by E. Shaun Russell

To the moors and the afts of twilight's glare
I have nothing, oh nothing, nothing to bear;
To the purplish violet, to the crimson rose,
My pockets are empty, not a thing to disclose;
As I walk through the streets of the city-beau,
With its horrors and hungers I shall never know,
I speak to myself, I wonder aloud
'Bout the silence beyond the world's sheer shroud;
"What lies up above?" I yell without fear
At the top of my lungs for all men to hear,
"How far can we go before there's an end
To the vast universe upon which we depend?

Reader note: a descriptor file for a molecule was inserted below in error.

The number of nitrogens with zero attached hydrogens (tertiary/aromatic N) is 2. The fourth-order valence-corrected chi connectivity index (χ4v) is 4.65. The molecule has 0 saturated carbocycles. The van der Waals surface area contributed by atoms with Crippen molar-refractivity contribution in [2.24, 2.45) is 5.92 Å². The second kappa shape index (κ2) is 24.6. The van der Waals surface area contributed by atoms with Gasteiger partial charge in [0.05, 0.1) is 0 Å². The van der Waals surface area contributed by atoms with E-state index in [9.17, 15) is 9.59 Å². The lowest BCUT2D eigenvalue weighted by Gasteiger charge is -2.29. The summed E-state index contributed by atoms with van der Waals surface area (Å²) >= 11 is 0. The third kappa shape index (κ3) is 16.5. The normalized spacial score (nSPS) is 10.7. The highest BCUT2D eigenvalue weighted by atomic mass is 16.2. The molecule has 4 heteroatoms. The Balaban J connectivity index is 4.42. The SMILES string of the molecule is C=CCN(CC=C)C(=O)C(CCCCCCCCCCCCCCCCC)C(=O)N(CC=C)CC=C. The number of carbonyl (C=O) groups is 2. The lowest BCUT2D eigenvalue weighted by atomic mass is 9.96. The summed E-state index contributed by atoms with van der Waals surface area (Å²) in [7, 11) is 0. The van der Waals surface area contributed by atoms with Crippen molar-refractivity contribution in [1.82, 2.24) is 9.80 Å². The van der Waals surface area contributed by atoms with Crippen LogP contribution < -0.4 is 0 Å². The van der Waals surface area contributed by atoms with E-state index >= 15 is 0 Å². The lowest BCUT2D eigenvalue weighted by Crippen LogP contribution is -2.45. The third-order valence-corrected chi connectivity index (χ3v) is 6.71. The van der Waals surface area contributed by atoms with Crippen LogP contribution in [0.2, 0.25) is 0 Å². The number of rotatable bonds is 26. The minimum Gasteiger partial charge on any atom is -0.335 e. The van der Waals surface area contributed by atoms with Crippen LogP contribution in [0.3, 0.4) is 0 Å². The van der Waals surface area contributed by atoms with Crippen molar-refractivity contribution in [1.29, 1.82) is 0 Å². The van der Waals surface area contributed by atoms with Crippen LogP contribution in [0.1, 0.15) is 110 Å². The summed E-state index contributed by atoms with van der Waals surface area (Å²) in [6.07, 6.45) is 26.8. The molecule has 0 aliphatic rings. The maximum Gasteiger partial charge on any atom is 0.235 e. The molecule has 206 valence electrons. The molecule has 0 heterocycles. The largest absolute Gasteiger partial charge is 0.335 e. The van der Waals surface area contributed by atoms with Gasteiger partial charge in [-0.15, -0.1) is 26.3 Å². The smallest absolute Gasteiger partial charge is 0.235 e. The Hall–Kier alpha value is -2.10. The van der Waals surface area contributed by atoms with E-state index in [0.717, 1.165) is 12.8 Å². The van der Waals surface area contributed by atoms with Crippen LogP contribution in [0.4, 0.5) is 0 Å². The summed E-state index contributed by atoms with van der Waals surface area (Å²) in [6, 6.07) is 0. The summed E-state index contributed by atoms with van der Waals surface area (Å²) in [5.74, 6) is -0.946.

Or if there's no end how much will we see
Of the space, the cosmos, of eternity?
Will we find what we're after: the ultimate clue
To the meaning of life, the answer that's true?
Or will man never learn to surpass the bind
To ethereal pleasures within his small mind?"
It was at this time I looked up at the moon,
Shook my head and hoped for an answer quite soon;
I carried on down my merry old way,
And have not found an answer to this very day.

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Anders Sandberg / asa@nada.kth.se